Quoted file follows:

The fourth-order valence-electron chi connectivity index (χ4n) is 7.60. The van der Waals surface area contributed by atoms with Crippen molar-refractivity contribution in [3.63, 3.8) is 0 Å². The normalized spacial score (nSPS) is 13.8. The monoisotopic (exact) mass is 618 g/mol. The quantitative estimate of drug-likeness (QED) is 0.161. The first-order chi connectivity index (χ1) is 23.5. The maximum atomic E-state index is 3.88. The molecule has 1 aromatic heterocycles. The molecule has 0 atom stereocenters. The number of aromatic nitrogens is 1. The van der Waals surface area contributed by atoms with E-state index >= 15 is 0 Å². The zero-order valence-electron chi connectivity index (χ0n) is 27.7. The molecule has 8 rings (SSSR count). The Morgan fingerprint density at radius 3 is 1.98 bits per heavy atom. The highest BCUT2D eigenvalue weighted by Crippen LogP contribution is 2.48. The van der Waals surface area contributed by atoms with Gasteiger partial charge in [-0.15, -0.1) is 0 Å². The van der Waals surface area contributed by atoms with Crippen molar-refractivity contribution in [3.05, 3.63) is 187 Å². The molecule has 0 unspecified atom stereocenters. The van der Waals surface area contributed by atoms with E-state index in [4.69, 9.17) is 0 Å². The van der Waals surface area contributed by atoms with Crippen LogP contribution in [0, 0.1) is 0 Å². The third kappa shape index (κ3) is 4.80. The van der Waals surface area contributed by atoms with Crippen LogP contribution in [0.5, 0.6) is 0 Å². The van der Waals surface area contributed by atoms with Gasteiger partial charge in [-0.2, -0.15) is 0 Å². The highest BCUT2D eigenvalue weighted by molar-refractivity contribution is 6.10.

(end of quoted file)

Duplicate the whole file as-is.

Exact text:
The fourth-order valence-electron chi connectivity index (χ4n) is 7.60. The van der Waals surface area contributed by atoms with Crippen molar-refractivity contribution in [3.63, 3.8) is 0 Å². The normalized spacial score (nSPS) is 13.8. The monoisotopic (exact) mass is 618 g/mol. The quantitative estimate of drug-likeness (QED) is 0.161. The first-order chi connectivity index (χ1) is 23.5. The maximum atomic E-state index is 3.88. The molecule has 1 aromatic heterocycles. The molecule has 0 atom stereocenters. The number of aromatic nitrogens is 1. The van der Waals surface area contributed by atoms with E-state index >= 15 is 0 Å². The zero-order valence-electron chi connectivity index (χ0n) is 27.7. The molecule has 8 rings (SSSR count). The Morgan fingerprint density at radius 3 is 1.98 bits per heavy atom. The highest BCUT2D eigenvalue weighted by Crippen LogP contribution is 2.48. The van der Waals surface area contributed by atoms with Gasteiger partial charge in [-0.15, -0.1) is 0 Å². The van der Waals surface area contributed by atoms with Crippen molar-refractivity contribution in [3.05, 3.63) is 187 Å². The molecule has 0 unspecified atom stereocenters. The van der Waals surface area contributed by atoms with E-state index in [4.69, 9.17) is 0 Å². The van der Waals surface area contributed by atoms with Crippen LogP contribution in [0, 0.1) is 0 Å². The third kappa shape index (κ3) is 4.80. The van der Waals surface area contributed by atoms with Crippen LogP contribution in [0.5, 0.6) is 0 Å². The van der Waals surface area contributed by atoms with Gasteiger partial charge in [-0.2, -0.15) is 0 Å². The highest BCUT2D eigenvalue weighted by molar-refractivity contribution is 6.10.